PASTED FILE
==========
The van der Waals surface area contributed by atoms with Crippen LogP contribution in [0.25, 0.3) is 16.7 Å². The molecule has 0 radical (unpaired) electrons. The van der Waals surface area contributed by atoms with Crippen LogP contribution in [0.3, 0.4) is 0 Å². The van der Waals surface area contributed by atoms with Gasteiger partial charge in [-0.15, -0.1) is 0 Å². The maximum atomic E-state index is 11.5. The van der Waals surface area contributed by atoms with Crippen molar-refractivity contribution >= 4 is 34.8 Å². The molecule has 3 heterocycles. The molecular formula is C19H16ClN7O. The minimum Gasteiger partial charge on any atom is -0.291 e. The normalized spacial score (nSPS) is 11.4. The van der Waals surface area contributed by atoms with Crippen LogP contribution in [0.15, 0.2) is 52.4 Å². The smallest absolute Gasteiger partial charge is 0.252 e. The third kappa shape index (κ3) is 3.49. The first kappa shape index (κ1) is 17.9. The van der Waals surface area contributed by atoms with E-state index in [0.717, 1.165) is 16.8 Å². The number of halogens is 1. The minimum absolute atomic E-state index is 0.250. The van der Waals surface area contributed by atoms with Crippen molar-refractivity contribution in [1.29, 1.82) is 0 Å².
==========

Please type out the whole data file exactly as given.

The van der Waals surface area contributed by atoms with Crippen LogP contribution in [0.25, 0.3) is 16.7 Å². The molecule has 0 radical (unpaired) electrons. The van der Waals surface area contributed by atoms with Crippen LogP contribution in [0.3, 0.4) is 0 Å². The van der Waals surface area contributed by atoms with Gasteiger partial charge in [-0.15, -0.1) is 0 Å². The maximum atomic E-state index is 11.5. The van der Waals surface area contributed by atoms with Crippen molar-refractivity contribution >= 4 is 34.8 Å². The molecule has 3 heterocycles. The molecular formula is C19H16ClN7O. The minimum Gasteiger partial charge on any atom is -0.291 e. The normalized spacial score (nSPS) is 11.4. The van der Waals surface area contributed by atoms with Crippen LogP contribution in [0.15, 0.2) is 52.4 Å². The smallest absolute Gasteiger partial charge is 0.252 e. The third kappa shape index (κ3) is 3.49. The first kappa shape index (κ1) is 17.9. The van der Waals surface area contributed by atoms with E-state index in [0.717, 1.165) is 16.8 Å². The number of halogens is 1. The minimum absolute atomic E-state index is 0.250. The van der Waals surface area contributed by atoms with Crippen molar-refractivity contribution in [1.29, 1.82) is 0 Å².